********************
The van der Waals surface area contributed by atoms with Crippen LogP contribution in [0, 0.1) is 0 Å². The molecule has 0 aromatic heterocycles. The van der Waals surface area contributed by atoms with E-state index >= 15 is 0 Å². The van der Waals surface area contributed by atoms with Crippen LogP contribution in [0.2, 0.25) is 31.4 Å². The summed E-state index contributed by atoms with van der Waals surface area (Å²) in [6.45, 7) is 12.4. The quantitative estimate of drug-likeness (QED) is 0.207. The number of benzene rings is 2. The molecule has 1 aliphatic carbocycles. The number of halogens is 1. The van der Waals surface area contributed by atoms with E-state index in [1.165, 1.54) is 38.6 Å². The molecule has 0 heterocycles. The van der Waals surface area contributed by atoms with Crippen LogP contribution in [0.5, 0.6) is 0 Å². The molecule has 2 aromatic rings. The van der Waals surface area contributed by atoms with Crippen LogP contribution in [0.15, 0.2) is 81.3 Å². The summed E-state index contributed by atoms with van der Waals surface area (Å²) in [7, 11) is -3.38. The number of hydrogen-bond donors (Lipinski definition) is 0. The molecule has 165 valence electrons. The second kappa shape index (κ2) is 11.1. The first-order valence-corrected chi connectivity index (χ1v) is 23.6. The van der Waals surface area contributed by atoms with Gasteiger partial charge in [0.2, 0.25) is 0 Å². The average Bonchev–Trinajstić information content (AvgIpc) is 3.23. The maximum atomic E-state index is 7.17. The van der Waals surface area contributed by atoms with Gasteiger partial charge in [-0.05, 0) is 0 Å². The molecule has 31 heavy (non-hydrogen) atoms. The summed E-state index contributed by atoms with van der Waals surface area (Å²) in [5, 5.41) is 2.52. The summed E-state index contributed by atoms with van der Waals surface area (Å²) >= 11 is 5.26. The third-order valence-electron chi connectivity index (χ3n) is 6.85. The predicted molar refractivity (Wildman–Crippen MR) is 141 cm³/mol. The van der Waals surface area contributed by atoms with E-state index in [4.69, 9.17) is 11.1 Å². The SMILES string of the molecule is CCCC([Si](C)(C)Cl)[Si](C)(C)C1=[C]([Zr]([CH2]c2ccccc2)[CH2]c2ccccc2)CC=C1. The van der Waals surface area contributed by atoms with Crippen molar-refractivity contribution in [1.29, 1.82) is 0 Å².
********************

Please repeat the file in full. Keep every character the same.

The van der Waals surface area contributed by atoms with Crippen LogP contribution in [0, 0.1) is 0 Å². The molecule has 0 aromatic heterocycles. The van der Waals surface area contributed by atoms with E-state index >= 15 is 0 Å². The van der Waals surface area contributed by atoms with Crippen LogP contribution in [0.2, 0.25) is 31.4 Å². The summed E-state index contributed by atoms with van der Waals surface area (Å²) in [6.45, 7) is 12.4. The quantitative estimate of drug-likeness (QED) is 0.207. The number of benzene rings is 2. The molecule has 1 aliphatic carbocycles. The number of halogens is 1. The van der Waals surface area contributed by atoms with E-state index in [1.165, 1.54) is 38.6 Å². The molecule has 0 heterocycles. The van der Waals surface area contributed by atoms with Crippen LogP contribution in [0.5, 0.6) is 0 Å². The molecule has 2 aromatic rings. The van der Waals surface area contributed by atoms with Crippen LogP contribution in [0.15, 0.2) is 81.3 Å². The summed E-state index contributed by atoms with van der Waals surface area (Å²) in [7, 11) is -3.38. The number of hydrogen-bond donors (Lipinski definition) is 0. The molecule has 165 valence electrons. The second kappa shape index (κ2) is 11.1. The first-order valence-corrected chi connectivity index (χ1v) is 23.6. The van der Waals surface area contributed by atoms with Gasteiger partial charge in [0.2, 0.25) is 0 Å². The average Bonchev–Trinajstić information content (AvgIpc) is 3.23. The maximum atomic E-state index is 7.17. The van der Waals surface area contributed by atoms with Gasteiger partial charge in [-0.05, 0) is 0 Å². The molecule has 31 heavy (non-hydrogen) atoms. The summed E-state index contributed by atoms with van der Waals surface area (Å²) in [5, 5.41) is 2.52. The summed E-state index contributed by atoms with van der Waals surface area (Å²) >= 11 is 5.26. The third-order valence-electron chi connectivity index (χ3n) is 6.85. The predicted molar refractivity (Wildman–Crippen MR) is 141 cm³/mol. The van der Waals surface area contributed by atoms with E-state index in [4.69, 9.17) is 11.1 Å². The SMILES string of the molecule is CCCC([Si](C)(C)Cl)[Si](C)(C)C1=[C]([Zr]([CH2]c2ccccc2)[CH2]c2ccccc2)CC=C1. The van der Waals surface area contributed by atoms with Crippen molar-refractivity contribution in [1.29, 1.82) is 0 Å².